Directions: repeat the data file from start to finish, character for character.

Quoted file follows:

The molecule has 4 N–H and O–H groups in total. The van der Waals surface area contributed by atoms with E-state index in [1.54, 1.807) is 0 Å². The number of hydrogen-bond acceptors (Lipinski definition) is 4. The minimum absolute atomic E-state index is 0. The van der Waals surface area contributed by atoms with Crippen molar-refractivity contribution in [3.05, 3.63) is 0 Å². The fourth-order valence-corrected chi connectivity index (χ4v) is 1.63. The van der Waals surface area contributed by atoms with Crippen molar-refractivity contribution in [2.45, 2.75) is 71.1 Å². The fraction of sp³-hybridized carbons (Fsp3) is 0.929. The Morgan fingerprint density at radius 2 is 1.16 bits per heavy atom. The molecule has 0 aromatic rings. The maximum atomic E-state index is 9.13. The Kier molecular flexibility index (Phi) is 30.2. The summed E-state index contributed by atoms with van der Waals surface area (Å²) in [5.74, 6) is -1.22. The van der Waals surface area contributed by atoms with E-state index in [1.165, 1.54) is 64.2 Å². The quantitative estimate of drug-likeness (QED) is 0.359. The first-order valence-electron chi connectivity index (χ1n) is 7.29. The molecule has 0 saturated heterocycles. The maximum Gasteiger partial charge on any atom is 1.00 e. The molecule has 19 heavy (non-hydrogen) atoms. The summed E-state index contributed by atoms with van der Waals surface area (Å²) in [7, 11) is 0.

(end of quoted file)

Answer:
The molecule has 4 N–H and O–H groups in total. The van der Waals surface area contributed by atoms with E-state index in [1.54, 1.807) is 0 Å². The number of hydrogen-bond acceptors (Lipinski definition) is 4. The minimum absolute atomic E-state index is 0. The van der Waals surface area contributed by atoms with Crippen molar-refractivity contribution in [3.05, 3.63) is 0 Å². The fourth-order valence-corrected chi connectivity index (χ4v) is 1.63. The van der Waals surface area contributed by atoms with Crippen molar-refractivity contribution in [2.45, 2.75) is 71.1 Å². The fraction of sp³-hybridized carbons (Fsp3) is 0.929. The Morgan fingerprint density at radius 2 is 1.16 bits per heavy atom. The molecule has 0 aromatic rings. The maximum atomic E-state index is 9.13. The Kier molecular flexibility index (Phi) is 30.2. The summed E-state index contributed by atoms with van der Waals surface area (Å²) in [5.74, 6) is -1.22. The van der Waals surface area contributed by atoms with E-state index in [1.165, 1.54) is 64.2 Å². The quantitative estimate of drug-likeness (QED) is 0.359. The first-order valence-electron chi connectivity index (χ1n) is 7.29. The molecule has 0 saturated heterocycles. The maximum Gasteiger partial charge on any atom is 1.00 e. The molecule has 19 heavy (non-hydrogen) atoms. The summed E-state index contributed by atoms with van der Waals surface area (Å²) in [7, 11) is 0.